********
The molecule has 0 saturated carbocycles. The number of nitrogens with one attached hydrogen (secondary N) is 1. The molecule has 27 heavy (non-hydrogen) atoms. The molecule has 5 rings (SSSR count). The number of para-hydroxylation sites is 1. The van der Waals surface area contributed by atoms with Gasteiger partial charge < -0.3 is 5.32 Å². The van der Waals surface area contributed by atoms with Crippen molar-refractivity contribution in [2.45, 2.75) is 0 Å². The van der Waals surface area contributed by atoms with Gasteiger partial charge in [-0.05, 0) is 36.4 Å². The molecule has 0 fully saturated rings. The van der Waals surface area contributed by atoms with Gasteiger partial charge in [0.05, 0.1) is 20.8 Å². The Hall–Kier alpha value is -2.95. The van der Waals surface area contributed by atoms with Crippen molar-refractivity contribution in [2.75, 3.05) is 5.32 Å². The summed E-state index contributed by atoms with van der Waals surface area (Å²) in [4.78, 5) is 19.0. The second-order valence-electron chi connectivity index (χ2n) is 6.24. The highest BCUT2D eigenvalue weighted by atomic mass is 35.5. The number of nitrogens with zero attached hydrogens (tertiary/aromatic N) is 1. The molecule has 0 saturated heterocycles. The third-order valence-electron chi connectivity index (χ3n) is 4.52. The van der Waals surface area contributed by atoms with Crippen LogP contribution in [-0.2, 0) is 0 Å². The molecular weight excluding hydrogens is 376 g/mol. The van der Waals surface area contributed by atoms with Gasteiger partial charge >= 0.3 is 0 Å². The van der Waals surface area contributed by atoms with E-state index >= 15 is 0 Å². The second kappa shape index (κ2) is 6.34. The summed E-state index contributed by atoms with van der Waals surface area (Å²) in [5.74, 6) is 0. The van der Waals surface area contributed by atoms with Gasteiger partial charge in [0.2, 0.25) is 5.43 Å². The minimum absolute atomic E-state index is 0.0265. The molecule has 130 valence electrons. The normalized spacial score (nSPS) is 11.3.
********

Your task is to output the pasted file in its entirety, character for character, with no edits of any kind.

The molecule has 0 saturated carbocycles. The number of nitrogens with one attached hydrogen (secondary N) is 1. The molecule has 27 heavy (non-hydrogen) atoms. The molecule has 5 rings (SSSR count). The number of para-hydroxylation sites is 1. The van der Waals surface area contributed by atoms with Gasteiger partial charge < -0.3 is 5.32 Å². The van der Waals surface area contributed by atoms with Crippen molar-refractivity contribution in [2.45, 2.75) is 0 Å². The van der Waals surface area contributed by atoms with Gasteiger partial charge in [-0.05, 0) is 36.4 Å². The molecule has 0 fully saturated rings. The van der Waals surface area contributed by atoms with Gasteiger partial charge in [0.05, 0.1) is 20.8 Å². The Hall–Kier alpha value is -2.95. The van der Waals surface area contributed by atoms with Crippen molar-refractivity contribution in [2.75, 3.05) is 5.32 Å². The summed E-state index contributed by atoms with van der Waals surface area (Å²) in [4.78, 5) is 19.0. The second-order valence-electron chi connectivity index (χ2n) is 6.24. The highest BCUT2D eigenvalue weighted by atomic mass is 35.5. The number of nitrogens with zero attached hydrogens (tertiary/aromatic N) is 1. The molecule has 0 saturated heterocycles. The third-order valence-electron chi connectivity index (χ3n) is 4.52. The van der Waals surface area contributed by atoms with Crippen LogP contribution in [-0.2, 0) is 0 Å². The molecular weight excluding hydrogens is 376 g/mol. The van der Waals surface area contributed by atoms with Gasteiger partial charge >= 0.3 is 0 Å². The van der Waals surface area contributed by atoms with E-state index >= 15 is 0 Å². The second kappa shape index (κ2) is 6.34. The summed E-state index contributed by atoms with van der Waals surface area (Å²) in [5.74, 6) is 0. The van der Waals surface area contributed by atoms with Gasteiger partial charge in [0.2, 0.25) is 5.43 Å². The minimum absolute atomic E-state index is 0.0265. The molecule has 130 valence electrons. The normalized spacial score (nSPS) is 11.3.